Post-mortem analysis of building a self-generating internet business
Right after graduating and while founding my first start-up Squeek, I started a second business in the media industry. This business was supposed to generate a significant stream of income to support me financially, until our first fund raise. The idea of self-generating businesses slowly made its way through following the advent of authors like Tim Ferris and its best-selling 4-Hour Workweek book. Put simply, a self-generating business allows you to earn a relatively big amount of money without being too time-consuming. While I won’t disclose precisely how our model worked, I’ll explain what lessons this experience taught me, what went wrong and how I could have made it better.
Identifying an opportunity
Ideas rarely fall from the sky and identifying a true market opportunity often involve a deep knowledge of a particular industry, allowing you to spot gaps in the market or reveal anomalies. Having a thorough understanding of the digital advertising world was the only reason we were able to identify this market anomaly, and eventually turn it into a business…
Lesson n°1: Don’t wait for an idea to fall in your lap, go find it!
It is often acknowledged that setting up a business requires significant amount of money (opening bank accounts, filing paper and all sorts of legal recommendations, etc.). With very limited resources and my other business already raking off a significant amount of money I had no choice but to go in a bootstrap mode. From the logo design to the domain name or servers, we managed to find the cheapest option, with astonishing results! In total, setting up my business cost me nothing. I even made money out of it with the usual new bank account promotions!
Lesson n°2: Assess carefully every expense and think twice: is this crucial to the success of my business? If not, leave it for later… You’ll have plenty of time to design fancy logos or upgrade to premium services once you’re profitable!
Outsourcing can either make you or break you. Remember, going bootstrap meant we couldn’t afford an army of employees and often had to work hands-on on a variety of tasks. However, some of these were immensely time-consuming and not directly generating revenue for the business, although these were mandatory to operate our business. From accounting to cash management or even content creation we managed to outsource most of these tasks for a relatively low price. We acknowledged that outsourcing side duties, with us being purely dedicated to operating the business, was generating more revenue than doing it by ourselves.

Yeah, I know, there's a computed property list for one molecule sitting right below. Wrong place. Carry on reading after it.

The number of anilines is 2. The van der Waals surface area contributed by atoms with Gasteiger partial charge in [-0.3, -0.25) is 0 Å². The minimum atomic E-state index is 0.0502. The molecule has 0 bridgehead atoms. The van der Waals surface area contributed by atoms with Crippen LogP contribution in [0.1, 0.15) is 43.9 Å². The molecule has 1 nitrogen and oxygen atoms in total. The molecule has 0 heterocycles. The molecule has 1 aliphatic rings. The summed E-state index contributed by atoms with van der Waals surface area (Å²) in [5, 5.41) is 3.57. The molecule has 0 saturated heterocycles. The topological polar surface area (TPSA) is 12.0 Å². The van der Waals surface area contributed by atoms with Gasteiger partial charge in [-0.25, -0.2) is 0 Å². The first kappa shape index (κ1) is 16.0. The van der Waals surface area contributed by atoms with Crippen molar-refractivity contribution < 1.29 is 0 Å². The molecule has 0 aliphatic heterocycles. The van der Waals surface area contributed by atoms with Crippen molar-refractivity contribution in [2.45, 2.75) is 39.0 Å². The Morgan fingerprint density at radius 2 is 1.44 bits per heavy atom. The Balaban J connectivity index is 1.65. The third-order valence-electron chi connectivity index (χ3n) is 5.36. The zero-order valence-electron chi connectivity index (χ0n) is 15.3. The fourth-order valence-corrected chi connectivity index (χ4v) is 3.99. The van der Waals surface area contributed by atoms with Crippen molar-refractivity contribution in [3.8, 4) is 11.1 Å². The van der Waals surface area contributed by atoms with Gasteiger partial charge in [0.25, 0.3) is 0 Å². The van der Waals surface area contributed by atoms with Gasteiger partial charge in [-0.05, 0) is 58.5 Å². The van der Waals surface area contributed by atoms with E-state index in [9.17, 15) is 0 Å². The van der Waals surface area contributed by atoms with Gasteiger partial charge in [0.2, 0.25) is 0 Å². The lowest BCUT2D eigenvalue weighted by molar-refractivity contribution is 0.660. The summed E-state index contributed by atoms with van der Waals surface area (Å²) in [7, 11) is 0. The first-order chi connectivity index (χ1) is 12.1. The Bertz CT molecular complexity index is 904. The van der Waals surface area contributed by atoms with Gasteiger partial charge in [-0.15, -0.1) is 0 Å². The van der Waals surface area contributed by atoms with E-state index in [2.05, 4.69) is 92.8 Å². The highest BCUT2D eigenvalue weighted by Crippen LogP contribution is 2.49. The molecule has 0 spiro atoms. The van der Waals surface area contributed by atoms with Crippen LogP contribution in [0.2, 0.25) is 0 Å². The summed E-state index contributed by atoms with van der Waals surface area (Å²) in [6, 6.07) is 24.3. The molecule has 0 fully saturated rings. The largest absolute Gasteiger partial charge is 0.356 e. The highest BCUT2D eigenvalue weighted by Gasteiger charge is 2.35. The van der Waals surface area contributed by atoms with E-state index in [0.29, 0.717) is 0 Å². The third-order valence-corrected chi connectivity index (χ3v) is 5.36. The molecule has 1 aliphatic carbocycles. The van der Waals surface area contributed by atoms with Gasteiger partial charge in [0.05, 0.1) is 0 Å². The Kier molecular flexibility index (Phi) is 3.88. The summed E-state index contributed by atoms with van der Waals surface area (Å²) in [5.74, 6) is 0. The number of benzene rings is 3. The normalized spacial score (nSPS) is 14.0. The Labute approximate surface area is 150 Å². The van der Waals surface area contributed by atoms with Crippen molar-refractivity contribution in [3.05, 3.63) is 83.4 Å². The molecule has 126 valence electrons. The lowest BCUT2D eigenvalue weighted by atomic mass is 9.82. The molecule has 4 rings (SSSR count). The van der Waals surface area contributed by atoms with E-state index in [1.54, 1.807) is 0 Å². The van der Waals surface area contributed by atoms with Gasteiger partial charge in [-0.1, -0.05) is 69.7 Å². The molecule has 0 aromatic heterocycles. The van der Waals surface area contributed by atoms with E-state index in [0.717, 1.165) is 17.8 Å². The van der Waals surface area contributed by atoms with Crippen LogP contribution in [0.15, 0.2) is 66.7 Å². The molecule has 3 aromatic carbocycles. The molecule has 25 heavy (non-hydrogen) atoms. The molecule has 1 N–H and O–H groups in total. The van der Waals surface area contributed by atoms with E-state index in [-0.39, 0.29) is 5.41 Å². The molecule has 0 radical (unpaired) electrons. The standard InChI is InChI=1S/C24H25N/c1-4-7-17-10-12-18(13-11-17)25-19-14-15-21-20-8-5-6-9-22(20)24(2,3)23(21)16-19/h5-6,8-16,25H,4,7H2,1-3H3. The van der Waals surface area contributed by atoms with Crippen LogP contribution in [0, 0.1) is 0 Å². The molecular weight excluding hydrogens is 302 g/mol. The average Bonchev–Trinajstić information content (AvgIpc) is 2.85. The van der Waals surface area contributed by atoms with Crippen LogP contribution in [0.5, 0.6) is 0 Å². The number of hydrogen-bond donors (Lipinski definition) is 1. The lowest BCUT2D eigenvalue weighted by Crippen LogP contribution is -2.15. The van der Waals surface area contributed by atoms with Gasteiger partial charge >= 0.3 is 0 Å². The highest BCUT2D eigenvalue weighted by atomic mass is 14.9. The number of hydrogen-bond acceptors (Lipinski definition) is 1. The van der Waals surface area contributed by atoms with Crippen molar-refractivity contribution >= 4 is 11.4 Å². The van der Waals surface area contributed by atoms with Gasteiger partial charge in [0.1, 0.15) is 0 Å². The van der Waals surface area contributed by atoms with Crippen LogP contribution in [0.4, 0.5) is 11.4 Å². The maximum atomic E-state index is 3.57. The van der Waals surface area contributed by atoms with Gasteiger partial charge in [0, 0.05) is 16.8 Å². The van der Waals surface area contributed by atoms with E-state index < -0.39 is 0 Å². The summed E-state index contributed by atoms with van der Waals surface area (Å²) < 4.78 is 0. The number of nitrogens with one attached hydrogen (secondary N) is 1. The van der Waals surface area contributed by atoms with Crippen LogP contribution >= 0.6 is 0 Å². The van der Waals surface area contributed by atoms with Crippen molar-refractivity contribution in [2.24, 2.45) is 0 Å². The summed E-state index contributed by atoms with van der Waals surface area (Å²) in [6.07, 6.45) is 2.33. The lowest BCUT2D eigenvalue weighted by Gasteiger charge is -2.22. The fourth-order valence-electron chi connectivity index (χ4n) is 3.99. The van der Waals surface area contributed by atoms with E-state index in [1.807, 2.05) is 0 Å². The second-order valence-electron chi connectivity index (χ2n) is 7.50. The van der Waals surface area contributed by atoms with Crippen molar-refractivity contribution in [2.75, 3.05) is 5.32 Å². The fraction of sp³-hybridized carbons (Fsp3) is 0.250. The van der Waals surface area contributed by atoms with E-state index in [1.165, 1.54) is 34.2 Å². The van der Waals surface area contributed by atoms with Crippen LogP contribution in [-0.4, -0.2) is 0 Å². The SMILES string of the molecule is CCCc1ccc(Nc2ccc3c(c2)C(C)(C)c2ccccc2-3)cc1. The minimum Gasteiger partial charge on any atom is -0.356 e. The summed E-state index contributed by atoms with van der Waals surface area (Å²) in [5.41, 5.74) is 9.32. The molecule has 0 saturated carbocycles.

Lesson n°3: Outsource any tasks which are not directly related to generating revenue for the company. Don’t believe you’re the only one able to do the job correctly otherwise, you’ll never scale!
Lesson n°: time is the only thing you can’t buy, make sure you spend it wisely!
It turned out we were right but this induced one key requirement…
Not processing for the sake of processing, but processing to systemise recurring/time-consuming tasks while ensuring a best in class value proposition. For every outsourced business units, we developed clear guidelines and found reliable subcontractor. Processing allowed us to gain a competitive advantage towards our less organised competitors. Shortly after, results came in: we were one of the fastest growing media website in France in terms of audience.
We knew we were entering a relatively new market but the competition was fierce and the bargaining power of buyers unquestionable… As its willingness to shut down any troublemaker willing to take advantage of their business model. We scaled incredibly rapidly the first 3 months but our expansion was limited by our cash flow as well as the time we could allocate to it. This quickly became a serious obstacle to growing the business. Knowing the business model was short-lived, it was clear I need to focus all of my time and energy on maximising our revenue. Instead, I was growing two businesses at the same time and found myself short of both resources. As predicted, our business model collapsed a few months later following an update in some of our suppliers’ algorithm.
Lesson n°4: Get a good understanding of your market, assess its degree of maturity and its durability, before you make decisions.
Our arbitrage model forced us to rely heavily on a small number of suppliers with an increased bargaining power. Once again, the limited time and energy we could allocate to the business didn’t allow us to look for potential ways to diversify our business and found ourselves short of idea when the market reacted.
Lesson n°5: Diversification drives growth
Although building this self-generating business allowed me to live off for a couple months, I believe I reached the limits of its model. Cumulating 2 jobs certainly made my business more vulnerable to market fluctuation and made it difficult to move forward with limited time and energy resources.
However, it allowed me to further my understanding of an entire industry, which might as well enable me to identify new opportunities in the future… Let’s find out!